A narrative of 'scroungers' serves to individualise blame for poverty, whilst neglecting the wider social factors that contribute – such as a socially unjust economy, a deeply unequal labour market and structural inequalities that pervade our society, as well as the fact that the majority of people in poverty are in fact working. Fundamentally, it absolves government of the need to consider how policy affects people's lives. Such an approach will inevitably lead to impacts that cause tremors through our communities for many years to come.

What do you want to ask Lord Adonis?



Education, transport, industrial policy, Michael Heseltine … post your questions for the Labour peer
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Lord Adonis is a shadow infrastructure minister in the Lords. Photograph: Jonathan Brady/PA


As well as being the architect of the New Labour academies programme, Andrew Adonis has been head of Tony Blair's policy unit, an education minister, transport secretary and director of the Institute for Government. He's now a shadow infrastructure minister in the Lords as well as the person reviewing industrial policy for Ed Miliband. I'm interviewing him this week. What do you want me to ask?

Adonis is not doing an education job at the moment, but he's recently published a book about the academies programme, Education, Education, Education: Reforming England's Schools, that I'll want to raise. It's an excellent book, not so much because of the vigour with which Adonis defends his policies but because it's one of the few ministerial memoirs that fully gets to grips with how and why significant change does (and doesn't happen) in Whitehall. "In my experience, charisma, persuasion, and money, not legislation and regulation, are the great drivers of reform," says Adonis. Deservedly it's had rave write-ups (for example, here and here).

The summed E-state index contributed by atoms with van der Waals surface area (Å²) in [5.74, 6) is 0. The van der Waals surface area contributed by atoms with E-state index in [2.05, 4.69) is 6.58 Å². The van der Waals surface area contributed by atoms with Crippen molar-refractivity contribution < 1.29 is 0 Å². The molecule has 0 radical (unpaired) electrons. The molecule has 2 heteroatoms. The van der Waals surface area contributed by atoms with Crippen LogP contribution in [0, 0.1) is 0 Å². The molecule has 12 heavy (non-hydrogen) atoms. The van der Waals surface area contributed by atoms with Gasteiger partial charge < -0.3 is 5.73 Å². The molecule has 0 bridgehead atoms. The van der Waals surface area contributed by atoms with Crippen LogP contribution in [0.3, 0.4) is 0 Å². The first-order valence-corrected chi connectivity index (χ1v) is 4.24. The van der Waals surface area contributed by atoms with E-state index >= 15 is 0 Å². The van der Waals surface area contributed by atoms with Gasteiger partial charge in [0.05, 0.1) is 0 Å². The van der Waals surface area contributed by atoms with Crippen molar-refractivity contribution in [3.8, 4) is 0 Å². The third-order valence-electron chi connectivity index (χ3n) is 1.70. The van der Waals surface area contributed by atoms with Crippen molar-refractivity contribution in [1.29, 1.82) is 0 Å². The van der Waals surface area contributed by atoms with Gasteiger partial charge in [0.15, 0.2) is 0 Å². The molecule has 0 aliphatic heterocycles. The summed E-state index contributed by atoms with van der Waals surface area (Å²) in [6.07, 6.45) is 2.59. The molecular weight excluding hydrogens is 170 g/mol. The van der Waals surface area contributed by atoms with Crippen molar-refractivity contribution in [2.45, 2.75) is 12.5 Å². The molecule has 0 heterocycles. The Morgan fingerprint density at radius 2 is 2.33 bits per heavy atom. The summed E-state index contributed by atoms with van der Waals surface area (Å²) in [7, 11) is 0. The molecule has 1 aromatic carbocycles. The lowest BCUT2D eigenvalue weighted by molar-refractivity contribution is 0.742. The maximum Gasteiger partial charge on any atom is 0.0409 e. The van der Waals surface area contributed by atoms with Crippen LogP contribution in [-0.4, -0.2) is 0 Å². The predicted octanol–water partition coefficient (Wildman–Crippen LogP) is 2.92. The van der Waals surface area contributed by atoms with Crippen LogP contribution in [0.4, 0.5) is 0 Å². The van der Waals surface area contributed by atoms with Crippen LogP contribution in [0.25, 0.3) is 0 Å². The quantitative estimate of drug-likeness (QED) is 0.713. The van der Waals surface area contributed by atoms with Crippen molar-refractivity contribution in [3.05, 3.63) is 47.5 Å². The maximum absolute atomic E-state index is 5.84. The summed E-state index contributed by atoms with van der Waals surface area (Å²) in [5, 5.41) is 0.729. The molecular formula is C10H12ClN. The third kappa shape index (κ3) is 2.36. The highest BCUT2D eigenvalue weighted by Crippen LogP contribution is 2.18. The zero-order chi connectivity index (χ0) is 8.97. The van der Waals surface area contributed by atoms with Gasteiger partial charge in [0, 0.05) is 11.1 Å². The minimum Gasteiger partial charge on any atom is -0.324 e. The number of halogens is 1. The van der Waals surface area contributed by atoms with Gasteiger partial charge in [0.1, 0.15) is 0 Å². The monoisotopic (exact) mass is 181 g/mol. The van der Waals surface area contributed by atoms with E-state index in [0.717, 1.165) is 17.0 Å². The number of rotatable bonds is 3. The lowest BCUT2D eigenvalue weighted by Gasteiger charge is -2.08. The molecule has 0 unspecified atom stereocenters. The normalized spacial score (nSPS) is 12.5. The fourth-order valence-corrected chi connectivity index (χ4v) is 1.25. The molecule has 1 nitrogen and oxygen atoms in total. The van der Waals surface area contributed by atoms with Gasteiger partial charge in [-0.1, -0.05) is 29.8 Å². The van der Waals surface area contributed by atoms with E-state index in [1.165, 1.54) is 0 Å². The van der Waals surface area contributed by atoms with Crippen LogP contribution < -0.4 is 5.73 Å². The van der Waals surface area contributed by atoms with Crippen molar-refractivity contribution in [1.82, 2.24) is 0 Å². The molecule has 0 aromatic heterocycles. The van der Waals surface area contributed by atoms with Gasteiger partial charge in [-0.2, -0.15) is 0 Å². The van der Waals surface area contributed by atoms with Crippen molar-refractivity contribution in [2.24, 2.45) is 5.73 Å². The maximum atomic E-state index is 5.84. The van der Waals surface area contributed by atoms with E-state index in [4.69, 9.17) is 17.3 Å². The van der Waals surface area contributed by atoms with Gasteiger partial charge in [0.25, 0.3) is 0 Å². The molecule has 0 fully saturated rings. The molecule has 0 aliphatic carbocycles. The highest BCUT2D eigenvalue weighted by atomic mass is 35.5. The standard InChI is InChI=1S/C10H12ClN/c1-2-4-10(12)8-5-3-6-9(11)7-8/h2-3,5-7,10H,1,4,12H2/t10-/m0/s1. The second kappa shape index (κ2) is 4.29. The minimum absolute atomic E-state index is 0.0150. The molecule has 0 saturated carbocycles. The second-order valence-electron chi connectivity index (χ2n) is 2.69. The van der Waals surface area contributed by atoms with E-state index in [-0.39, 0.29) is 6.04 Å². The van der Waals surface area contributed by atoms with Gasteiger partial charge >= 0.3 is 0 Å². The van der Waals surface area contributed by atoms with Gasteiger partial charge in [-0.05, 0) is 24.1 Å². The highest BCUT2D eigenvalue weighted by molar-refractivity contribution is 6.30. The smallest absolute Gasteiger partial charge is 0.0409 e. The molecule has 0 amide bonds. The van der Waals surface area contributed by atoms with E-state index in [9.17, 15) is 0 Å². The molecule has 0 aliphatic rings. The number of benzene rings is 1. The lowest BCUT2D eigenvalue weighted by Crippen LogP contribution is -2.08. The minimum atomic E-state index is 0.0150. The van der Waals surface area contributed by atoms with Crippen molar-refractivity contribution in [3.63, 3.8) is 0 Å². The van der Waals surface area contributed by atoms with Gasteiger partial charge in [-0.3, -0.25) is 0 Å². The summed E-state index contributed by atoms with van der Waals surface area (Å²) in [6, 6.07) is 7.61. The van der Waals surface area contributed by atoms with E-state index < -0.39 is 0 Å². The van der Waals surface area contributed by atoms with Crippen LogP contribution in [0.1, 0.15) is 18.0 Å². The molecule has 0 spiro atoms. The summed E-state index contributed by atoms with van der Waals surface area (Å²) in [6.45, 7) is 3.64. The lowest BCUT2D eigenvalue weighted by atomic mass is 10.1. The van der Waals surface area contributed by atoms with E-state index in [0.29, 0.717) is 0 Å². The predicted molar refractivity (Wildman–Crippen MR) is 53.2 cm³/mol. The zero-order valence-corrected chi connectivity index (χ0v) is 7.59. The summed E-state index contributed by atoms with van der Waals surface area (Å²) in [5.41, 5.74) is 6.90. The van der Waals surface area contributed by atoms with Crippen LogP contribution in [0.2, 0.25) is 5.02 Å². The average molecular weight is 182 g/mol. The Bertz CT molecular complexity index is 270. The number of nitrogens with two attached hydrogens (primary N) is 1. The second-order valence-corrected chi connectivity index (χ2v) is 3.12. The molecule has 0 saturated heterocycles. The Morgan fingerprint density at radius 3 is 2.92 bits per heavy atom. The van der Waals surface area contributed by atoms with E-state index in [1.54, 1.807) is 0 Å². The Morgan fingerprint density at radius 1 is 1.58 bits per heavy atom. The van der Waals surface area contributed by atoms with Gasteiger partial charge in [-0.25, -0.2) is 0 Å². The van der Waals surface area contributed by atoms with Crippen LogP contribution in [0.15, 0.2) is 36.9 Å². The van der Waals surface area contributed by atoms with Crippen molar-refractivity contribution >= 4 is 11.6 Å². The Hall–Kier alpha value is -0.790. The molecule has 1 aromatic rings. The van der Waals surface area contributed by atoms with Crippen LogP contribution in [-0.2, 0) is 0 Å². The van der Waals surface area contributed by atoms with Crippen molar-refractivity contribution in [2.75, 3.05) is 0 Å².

Now Adonis is shadowing Paul Deighton, who starts work as the Treasury's new infrastructure minister in the new year. "This is an unusual, if not unprecedented, case of the shadow materialising three months before the substance," Adonis said last month in his new role in a speech in the Lords on the infrastructure bill. I will, of course, ask about industrial policy. There are more clues to what Adonis thinks in this speech he gave in the Lords.

But do suggest questions on other topics. Adonis seems to have clear views on most things and he has got a particularly good website where his articles and speeches are easy to find. The articles on Michael Heseltine and on Nick Clegg are especially good.

I won't be able to use all the questions you suggest, but it is helpful to get ideas from others and it is useful to know what topics you find particularly interesting.

The Work Programme, payment by results and the restriction of debate



Debate over today's Work Programme figures should not forget the outsiders, argues Dan Silver. They are central to employment and poverty issues
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Is it working? And can he have a voice on that? An unemployed man at a Work Programme session for long term unemployed people at Pertemps in Hull. Photograph: Christopher Thomond for the Guardian

The Coalition Government's Work Programme brings all previous welfare-to-work programmes under the delivery of 18 Prime Contractors, who are commissioned centrally by the Department for Work and Pensions at a potential cost of up to £5 billion.

Initial evidence suggests that large corporations are benefiting the most from these arrangements, whilst smaller specialist providers are left in limbo waiting for referrals.